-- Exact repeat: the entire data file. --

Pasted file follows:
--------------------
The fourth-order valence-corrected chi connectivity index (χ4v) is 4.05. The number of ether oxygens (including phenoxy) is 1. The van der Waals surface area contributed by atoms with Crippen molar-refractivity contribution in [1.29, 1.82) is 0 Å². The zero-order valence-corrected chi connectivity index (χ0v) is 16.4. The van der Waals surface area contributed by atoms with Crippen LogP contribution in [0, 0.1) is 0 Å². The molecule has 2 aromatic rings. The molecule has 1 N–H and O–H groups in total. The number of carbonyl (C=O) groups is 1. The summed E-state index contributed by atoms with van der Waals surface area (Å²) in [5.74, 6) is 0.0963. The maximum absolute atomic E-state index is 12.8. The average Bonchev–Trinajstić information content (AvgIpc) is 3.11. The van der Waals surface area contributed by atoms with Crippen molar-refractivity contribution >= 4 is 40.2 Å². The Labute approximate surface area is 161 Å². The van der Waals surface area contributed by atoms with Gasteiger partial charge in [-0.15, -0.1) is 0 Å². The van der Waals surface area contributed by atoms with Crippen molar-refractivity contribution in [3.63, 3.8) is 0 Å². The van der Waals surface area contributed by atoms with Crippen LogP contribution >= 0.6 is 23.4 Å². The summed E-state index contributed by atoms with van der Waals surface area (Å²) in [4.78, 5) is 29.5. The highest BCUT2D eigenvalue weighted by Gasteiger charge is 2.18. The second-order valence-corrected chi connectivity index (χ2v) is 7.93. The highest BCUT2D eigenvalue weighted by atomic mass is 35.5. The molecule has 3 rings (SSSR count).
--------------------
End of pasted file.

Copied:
The fourth-order valence-corrected chi connectivity index (χ4v) is 4.05. The number of ether oxygens (including phenoxy) is 1. The van der Waals surface area contributed by atoms with Crippen molar-refractivity contribution in [1.29, 1.82) is 0 Å². The zero-order valence-corrected chi connectivity index (χ0v) is 16.4. The van der Waals surface area contributed by atoms with Crippen LogP contribution in [0, 0.1) is 0 Å². The molecule has 2 aromatic rings. The molecule has 1 N–H and O–H groups in total. The number of carbonyl (C=O) groups is 1. The summed E-state index contributed by atoms with van der Waals surface area (Å²) in [5.74, 6) is 0.0963. The maximum absolute atomic E-state index is 12.8. The average Bonchev–Trinajstić information content (AvgIpc) is 3.11. The van der Waals surface area contributed by atoms with Crippen molar-refractivity contribution >= 4 is 40.2 Å². The Labute approximate surface area is 161 Å². The van der Waals surface area contributed by atoms with Gasteiger partial charge in [-0.15, -0.1) is 0 Å². The van der Waals surface area contributed by atoms with Crippen molar-refractivity contribution in [3.63, 3.8) is 0 Å². The van der Waals surface area contributed by atoms with Crippen LogP contribution >= 0.6 is 23.4 Å². The summed E-state index contributed by atoms with van der Waals surface area (Å²) in [4.78, 5) is 29.5. The highest BCUT2D eigenvalue weighted by Gasteiger charge is 2.18. The second-order valence-corrected chi connectivity index (χ2v) is 7.93. The highest BCUT2D eigenvalue weighted by atomic mass is 35.5. The molecule has 3 rings (SSSR count).